• Leadership Outside of Our Business. Covington & Burling noted that Starbucks work to promote inclusion and diversity includes sharing with and learning from others. This includes last year’s effort to help partners and customers register to vote and make their voices heard in the election. That work acknowledged that systemic barriers to voting exist in our country, particularly in Black and Brown communities, and supported reducing barriers to safe and accessible voting for all through additional partner support and benefits based on our belief that no partner should have to choose between working their shift and voting. Starbucks also provided open-sourced voter education and resources for partners and customers alike. The assessment also notes how we’ve openly shared all elements of our To Be Welcoming curriculum with other organizations.  

As it has in the past, the assessment provides an honest review of our journey and offers expert recommendations for how we can create an even more inclusive, diverse and equitable workplace. We’re proud of the progress we continue to make, and we know that there will be setbacks. We are, however, fully committed to lasting change. Some of the opportunities identified in this year’s assessment for Starbucks include: 

  • Create a formal roadmap to expand our mentorship program beyond directors.
  • Create continuing accountability around how we ensure equal access to advancement and promotion opportunities.  
  • Bolstering our goals for our supplier diversity program and investing in additional aspects of the program to eliminate barriers for suppliers.

You will see the CRA outlines an agreement we recently reached with the U.S. Equal Employment Opportunity Commission (EEOC). Through a voluntary process earlier this year, Starbucks and the EEOC resolved allegations (based on workforce data from 2007 through 2011)that we had not been providing equal access to promotion opportunities for store partners based on their race and national origin. While we do not know what prompted the EEOC allegations and our analysis of this data did not reveal systemic discrimination in promotions, we know we can improve transparency around promotion opportunities. The agreement is not only the right thing for partners, it has also led us to focus more resources on structural changes necessary to support partners’ career progressions and ensure that every partner has the opportunity to learn about promotion opportunities.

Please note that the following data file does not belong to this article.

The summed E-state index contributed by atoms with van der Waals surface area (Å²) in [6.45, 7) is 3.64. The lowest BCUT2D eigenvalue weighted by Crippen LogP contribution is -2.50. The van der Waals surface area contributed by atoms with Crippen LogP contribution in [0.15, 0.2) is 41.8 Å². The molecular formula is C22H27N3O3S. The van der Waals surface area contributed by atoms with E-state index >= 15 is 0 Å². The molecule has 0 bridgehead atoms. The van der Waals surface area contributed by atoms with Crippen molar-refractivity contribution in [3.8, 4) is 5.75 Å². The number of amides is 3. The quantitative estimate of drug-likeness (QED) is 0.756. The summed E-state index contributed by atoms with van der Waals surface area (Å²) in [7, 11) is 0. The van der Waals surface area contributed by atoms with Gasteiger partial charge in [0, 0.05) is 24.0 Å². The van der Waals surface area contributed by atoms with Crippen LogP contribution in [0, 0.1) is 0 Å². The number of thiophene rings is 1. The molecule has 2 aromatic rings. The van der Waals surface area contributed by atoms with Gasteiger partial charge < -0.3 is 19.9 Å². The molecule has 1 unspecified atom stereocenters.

What does this mean for you? You will begin to see improvements to make more partners aware of and able to apply for open positions and to enhance accountability for leaders. Leaders will also be better equipped to help their partners navigate these opportunities. We now have tools and technology to help non-retail leaders track their team’s progress towards BIPOC representation goals and to give retail partner—from baristas through managers—seamless visibility to promotion opportunities. During your upcoming performance and development conversations with your manager, each of you will have an opportunity to learn about these new systems in place, while at the same time, having space for meaningful and supportive career conversations. The tools and technology are only as good as the behaviors of a truly inclusive culture.

I want to be very clear: racism and discrimination have no place at Starbucks. Not with customers. Not with partners. If you ever have a concern regarding racism or discrimination, we have several resources in place to support you, including your PRO partner, PRSC, or our Ethics & Compliance team. You can also reach out to our I&D team if you have any questions.  

Inclusion is at the very core of what we do at Starbucks. We inspire and nurture the human spirit. We create places of warmth and belonging, where everyone is welcome. As we continue to have these open conversations about diversity and equity, we discover time and again that inclusion lines up perfectly with our Mission and Values.  

With respect and gratitude, 


Starbucks Civil Rights Assessments

Read More